Hi-tech soul out of East Los Angeles.
Back in the '90s, a phone call to Submerge HQ established an enduring link between Detroit and East LA. When "Mad" Mike Banks found out Chicanos from Southern California were interested in UR records, he took an immediate interest, sensing a common ground between Los Angeles's Latino enclaves and the black neighborhoods of Detroit. LA producers like Esteban Adame, DJ Dex and Santiago Salazar would subsequently travel from LA to Detroit to apprentice at Submerge, and Adame's piano remains a key element in UR's "high tech jazz" band, Galaxy 2 Galaxy.
Adame grew up in East Los Angeles, a 96% Latino suburb of LA, and cut his teeth in the area's rough and tumble backyard party and rave scenes. He shouts out these roots throughout his catalogue—there's a track called "Where's The Map Point" on his recent 12-inch for Dolly—but his musical practice has since expanded far beyond ditch parties. Along with making Detroit-flavoured melodic techno, Adame plays with a jazz trio, conducts a high-school band and produces noisy modular techno as Frequencia.
In his RA podcast, Adame touches on modern techno and deep house while playing his own tunes alongside music from LA peers and collaborators like Silent Servant and Santiago Salazar. He's also included a few classics, making the mix feel like an update on the backyard party sound.
What have you been up to recently?
I've been in the studio mostly. Been working with my jazz trio. Splitting time between that and production.
How and where was the mix recorded?
It was recorded in my studio at home with two 1200s, two CDJs and a Pioneer mixer.
Can you tell us about the idea behind the mix?
I wanted to play a mixture of records I liked. Some of them I rarely get a chance to play outside of my studio, and it progresses into stuff that I like to play in clubs. I also wanted to include some LA cats like Flylo and SaRa mixed up with some tracks that I used to play in backyard parties. I also wanted to include some classics, a couple of my own tracks and some current stuff.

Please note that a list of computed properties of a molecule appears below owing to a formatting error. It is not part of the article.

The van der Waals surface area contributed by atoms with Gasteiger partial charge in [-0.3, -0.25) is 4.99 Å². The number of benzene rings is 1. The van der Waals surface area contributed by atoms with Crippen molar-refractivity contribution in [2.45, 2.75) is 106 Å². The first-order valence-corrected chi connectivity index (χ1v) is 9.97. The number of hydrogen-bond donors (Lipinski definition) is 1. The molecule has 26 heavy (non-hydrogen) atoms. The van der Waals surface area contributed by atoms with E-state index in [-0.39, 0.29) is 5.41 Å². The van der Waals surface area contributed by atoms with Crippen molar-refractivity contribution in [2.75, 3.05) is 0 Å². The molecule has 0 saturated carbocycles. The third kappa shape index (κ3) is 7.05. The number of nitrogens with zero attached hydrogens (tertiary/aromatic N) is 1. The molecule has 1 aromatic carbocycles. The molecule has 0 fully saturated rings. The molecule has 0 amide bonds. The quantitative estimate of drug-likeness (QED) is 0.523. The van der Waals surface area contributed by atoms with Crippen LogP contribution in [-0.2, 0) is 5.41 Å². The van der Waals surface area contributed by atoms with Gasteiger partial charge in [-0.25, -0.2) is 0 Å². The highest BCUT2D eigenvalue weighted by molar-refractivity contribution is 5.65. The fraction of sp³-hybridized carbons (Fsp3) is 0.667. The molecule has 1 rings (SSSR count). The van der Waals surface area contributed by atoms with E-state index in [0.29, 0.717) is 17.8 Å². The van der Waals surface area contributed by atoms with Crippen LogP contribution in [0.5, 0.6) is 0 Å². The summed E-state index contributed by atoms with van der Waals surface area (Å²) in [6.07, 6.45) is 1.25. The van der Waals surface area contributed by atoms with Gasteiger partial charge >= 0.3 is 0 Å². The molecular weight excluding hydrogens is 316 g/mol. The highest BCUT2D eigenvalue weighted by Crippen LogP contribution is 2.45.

You came up in the East LA backyard and rave scene then apprenticed under Mike Banks at UR. Is there a natural connection between Detroit and East LA?
The big one I've noticed is how music is a part of anything social. There is always music; city events, car shows, whatever, music is always present. And just like Detroit, East Los is a working class town, come the weekend it's party time. So again, you hear music coming from everywhere, people throwing parties. The best part about East LA was that backyard parties rarely got shut down like in other parts of LA. Unlike Detroit, in East Los there is not a lot of interaction between the Black and Latino communities. If I had to pick a part of LA that most resembles the dynamic of Detroit, I would say Watts. There are so many Latino families there living together with Black families.
Banks always felt there was a natural connection with Black and Latino families, and since we work the same jobs, our kids go the same schools, we play the same sports together, we should be making music together. That was the idea behind bringing guys like myself, Santiago Salazar and Dex out to be a part of UR after Rolando.
We saw you rip it on piano at a Galaxy 2 Galaxy show earlier this year. How has formal training changed your approach to dance music?
Thanks, appreciate that! It was a hindrance at first. I would ignorantly make music that felt good and that in theory was incorrect, striving for a good loop that would sound good on the dance floor, something I would play in a DJ set.
But once I started learning how to play keys I realized my tracks had lost the groove. I had to learn how to shut off the theory and think like a DJ to regain the groove. My tracks became really "musical" and harmonically dense and the groove was lost.
What are you up to next?
I'm still in the studio finishing up a stack of tracks from this summer. I've collaborating with Banks and getting a release ready for Happy Records, the UR sub-label that was a platform for more dance floor-oriented soulful stuff. That should be out soon. Trying to juggle that with being a father.